If the Ohio State one-and-done star hits his ceiling, I think DeMar DeRozan and/or Khris Middleton would be a good combination. Branham isn’t as athletic as a young DeRozan, and he’s not a lights-out shooter like Middleton is right now, but he could end up being the perfect combination of the two. Having said that, I believe it will take time.
I just don’t know if his ability to create shots from the mid-range is an elite skill, especially at the NBA level. Maybe Branham is more athletic than I think he is, maybe he’s more of a perimeter shooter, but I actually think his former OSU teammate EJ Liddell is better suited to make an immediate contribution to a contender. You can call me a lunatic, you won’t be the first (or last) to do this.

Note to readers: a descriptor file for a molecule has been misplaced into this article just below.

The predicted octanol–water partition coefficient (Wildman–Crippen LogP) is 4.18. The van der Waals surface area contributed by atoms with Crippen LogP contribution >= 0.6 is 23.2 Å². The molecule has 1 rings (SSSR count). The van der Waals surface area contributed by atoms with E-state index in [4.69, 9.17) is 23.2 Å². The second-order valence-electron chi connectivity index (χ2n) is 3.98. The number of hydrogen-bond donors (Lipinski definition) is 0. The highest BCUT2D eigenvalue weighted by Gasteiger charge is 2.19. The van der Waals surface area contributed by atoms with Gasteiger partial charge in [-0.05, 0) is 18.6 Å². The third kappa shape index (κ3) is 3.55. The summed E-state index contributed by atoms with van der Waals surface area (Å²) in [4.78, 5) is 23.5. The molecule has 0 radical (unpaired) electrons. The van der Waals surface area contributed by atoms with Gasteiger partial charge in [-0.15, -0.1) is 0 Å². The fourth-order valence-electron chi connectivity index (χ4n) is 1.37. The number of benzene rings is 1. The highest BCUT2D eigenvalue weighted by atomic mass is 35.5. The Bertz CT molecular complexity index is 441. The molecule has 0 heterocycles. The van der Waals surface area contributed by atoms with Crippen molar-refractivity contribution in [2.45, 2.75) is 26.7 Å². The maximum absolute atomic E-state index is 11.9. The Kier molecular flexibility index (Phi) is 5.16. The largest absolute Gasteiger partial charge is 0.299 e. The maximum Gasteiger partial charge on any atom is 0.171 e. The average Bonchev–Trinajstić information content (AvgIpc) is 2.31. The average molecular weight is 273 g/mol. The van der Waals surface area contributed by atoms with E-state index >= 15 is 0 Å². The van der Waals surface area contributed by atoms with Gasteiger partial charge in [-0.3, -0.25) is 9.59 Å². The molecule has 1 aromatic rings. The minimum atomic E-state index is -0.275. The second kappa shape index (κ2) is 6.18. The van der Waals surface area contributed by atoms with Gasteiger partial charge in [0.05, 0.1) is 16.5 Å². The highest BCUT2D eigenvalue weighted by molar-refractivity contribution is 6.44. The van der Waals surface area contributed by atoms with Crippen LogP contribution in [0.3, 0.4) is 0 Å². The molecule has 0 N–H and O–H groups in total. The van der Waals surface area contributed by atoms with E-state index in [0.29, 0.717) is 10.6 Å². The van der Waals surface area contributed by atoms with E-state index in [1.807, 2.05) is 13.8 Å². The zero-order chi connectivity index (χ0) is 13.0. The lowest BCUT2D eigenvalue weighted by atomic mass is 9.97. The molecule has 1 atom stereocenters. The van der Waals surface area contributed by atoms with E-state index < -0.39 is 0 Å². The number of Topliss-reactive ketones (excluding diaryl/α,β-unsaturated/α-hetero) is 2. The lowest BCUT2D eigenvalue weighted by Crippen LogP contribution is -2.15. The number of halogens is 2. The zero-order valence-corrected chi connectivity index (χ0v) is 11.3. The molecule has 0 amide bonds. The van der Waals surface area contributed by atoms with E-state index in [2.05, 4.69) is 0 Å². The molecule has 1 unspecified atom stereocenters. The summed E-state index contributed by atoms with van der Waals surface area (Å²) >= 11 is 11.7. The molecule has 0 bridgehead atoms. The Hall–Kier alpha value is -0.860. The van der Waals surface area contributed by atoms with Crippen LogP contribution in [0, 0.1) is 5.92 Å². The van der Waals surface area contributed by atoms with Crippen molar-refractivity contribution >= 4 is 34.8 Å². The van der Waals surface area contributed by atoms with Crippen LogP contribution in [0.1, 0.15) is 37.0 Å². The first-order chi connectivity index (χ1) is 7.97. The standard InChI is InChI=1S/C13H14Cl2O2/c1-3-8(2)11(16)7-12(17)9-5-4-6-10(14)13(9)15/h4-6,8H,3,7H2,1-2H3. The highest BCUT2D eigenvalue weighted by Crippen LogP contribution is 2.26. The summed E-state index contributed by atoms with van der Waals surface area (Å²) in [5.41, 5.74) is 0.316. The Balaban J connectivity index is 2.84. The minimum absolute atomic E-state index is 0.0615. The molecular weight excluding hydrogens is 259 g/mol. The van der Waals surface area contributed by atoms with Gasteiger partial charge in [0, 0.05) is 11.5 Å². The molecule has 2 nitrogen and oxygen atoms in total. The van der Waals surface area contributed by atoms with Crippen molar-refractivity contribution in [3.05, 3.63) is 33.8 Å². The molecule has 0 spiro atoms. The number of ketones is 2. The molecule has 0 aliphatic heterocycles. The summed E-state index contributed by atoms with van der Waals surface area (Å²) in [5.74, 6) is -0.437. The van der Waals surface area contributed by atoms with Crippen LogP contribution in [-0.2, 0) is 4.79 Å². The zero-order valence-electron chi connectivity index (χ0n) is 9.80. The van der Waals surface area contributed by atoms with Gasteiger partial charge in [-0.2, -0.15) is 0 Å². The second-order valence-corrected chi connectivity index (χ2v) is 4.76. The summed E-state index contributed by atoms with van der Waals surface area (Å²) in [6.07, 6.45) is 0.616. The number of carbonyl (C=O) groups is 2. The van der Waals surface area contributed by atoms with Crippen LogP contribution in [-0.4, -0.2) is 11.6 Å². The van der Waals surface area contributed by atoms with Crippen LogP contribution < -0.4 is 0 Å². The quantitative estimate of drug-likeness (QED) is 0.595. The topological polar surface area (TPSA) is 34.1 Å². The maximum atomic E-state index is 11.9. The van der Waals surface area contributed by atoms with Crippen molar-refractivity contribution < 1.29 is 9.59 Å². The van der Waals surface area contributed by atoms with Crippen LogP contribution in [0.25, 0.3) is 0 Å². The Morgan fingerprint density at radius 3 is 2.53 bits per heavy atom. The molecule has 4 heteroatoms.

I really want Branham to be a star. I cannot stress it enough. I think he’s using an impressive skill set and the potential is there. But he was young, and he found himself playing a big role in the Buckeyes because of their lack of strong supporting roles. I don’t believe he will enjoy the same freedom of movement at the next level. If he can’t rely on 8-10 open mid-range jumpers per game, he’ll need to improve his secondary offense, not to mention his defense, to stay on the floor. Is his entire game worthy of the No. 14 pick? I don’t know, but we have a chance to find out in June.
Criticisms aside, for an Ohio State basketball fan like me, Branham being on the Cavaliers will be an unprecedented moment. If it does happen, I’ll definitely be lining up for the jersey. Because my criticism is actually rooted in, you know, in the development of players and individuals reaching their ceiling. It’s all love here. So go to the Bucks to Malachi! Cleveland will be lucky to have you.